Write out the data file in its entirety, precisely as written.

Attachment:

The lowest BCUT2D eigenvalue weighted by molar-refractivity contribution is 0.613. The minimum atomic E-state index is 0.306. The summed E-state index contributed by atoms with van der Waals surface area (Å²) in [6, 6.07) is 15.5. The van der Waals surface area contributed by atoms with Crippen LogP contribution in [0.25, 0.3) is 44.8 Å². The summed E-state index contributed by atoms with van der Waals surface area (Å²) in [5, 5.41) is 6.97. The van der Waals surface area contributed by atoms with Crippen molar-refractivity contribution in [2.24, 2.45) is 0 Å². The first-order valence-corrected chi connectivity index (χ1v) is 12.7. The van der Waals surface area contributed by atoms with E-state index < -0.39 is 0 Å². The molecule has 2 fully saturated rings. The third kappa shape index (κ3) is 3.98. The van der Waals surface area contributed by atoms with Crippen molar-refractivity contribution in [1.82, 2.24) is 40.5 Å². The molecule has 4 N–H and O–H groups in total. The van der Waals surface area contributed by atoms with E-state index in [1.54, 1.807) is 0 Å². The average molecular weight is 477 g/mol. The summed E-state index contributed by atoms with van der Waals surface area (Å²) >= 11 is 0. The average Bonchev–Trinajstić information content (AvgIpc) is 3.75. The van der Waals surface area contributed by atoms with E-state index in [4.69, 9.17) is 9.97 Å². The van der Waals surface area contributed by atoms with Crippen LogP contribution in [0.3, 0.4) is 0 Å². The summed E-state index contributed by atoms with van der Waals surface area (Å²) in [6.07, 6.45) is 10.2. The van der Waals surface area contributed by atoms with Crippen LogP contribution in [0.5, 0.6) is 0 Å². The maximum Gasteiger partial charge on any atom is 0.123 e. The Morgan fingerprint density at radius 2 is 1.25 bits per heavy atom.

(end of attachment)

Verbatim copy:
The lowest BCUT2D eigenvalue weighted by molar-refractivity contribution is 0.613. The minimum atomic E-state index is 0.306. The summed E-state index contributed by atoms with van der Waals surface area (Å²) in [6, 6.07) is 15.5. The van der Waals surface area contributed by atoms with Crippen LogP contribution in [0.25, 0.3) is 44.8 Å². The summed E-state index contributed by atoms with van der Waals surface area (Å²) in [5, 5.41) is 6.97. The van der Waals surface area contributed by atoms with Crippen molar-refractivity contribution in [2.24, 2.45) is 0 Å². The first-order valence-corrected chi connectivity index (χ1v) is 12.7. The van der Waals surface area contributed by atoms with E-state index < -0.39 is 0 Å². The molecule has 2 fully saturated rings. The third kappa shape index (κ3) is 3.98. The van der Waals surface area contributed by atoms with Crippen molar-refractivity contribution in [1.82, 2.24) is 40.5 Å². The molecule has 4 N–H and O–H groups in total. The van der Waals surface area contributed by atoms with E-state index in [1.54, 1.807) is 0 Å². The average molecular weight is 477 g/mol. The summed E-state index contributed by atoms with van der Waals surface area (Å²) >= 11 is 0. The average Bonchev–Trinajstić information content (AvgIpc) is 3.75. The van der Waals surface area contributed by atoms with E-state index in [4.69, 9.17) is 9.97 Å². The van der Waals surface area contributed by atoms with Crippen LogP contribution in [0.3, 0.4) is 0 Å². The summed E-state index contributed by atoms with van der Waals surface area (Å²) in [6.07, 6.45) is 10.2. The van der Waals surface area contributed by atoms with Crippen LogP contribution in [0.5, 0.6) is 0 Å². The maximum Gasteiger partial charge on any atom is 0.123 e. The Morgan fingerprint density at radius 2 is 1.25 bits per heavy atom.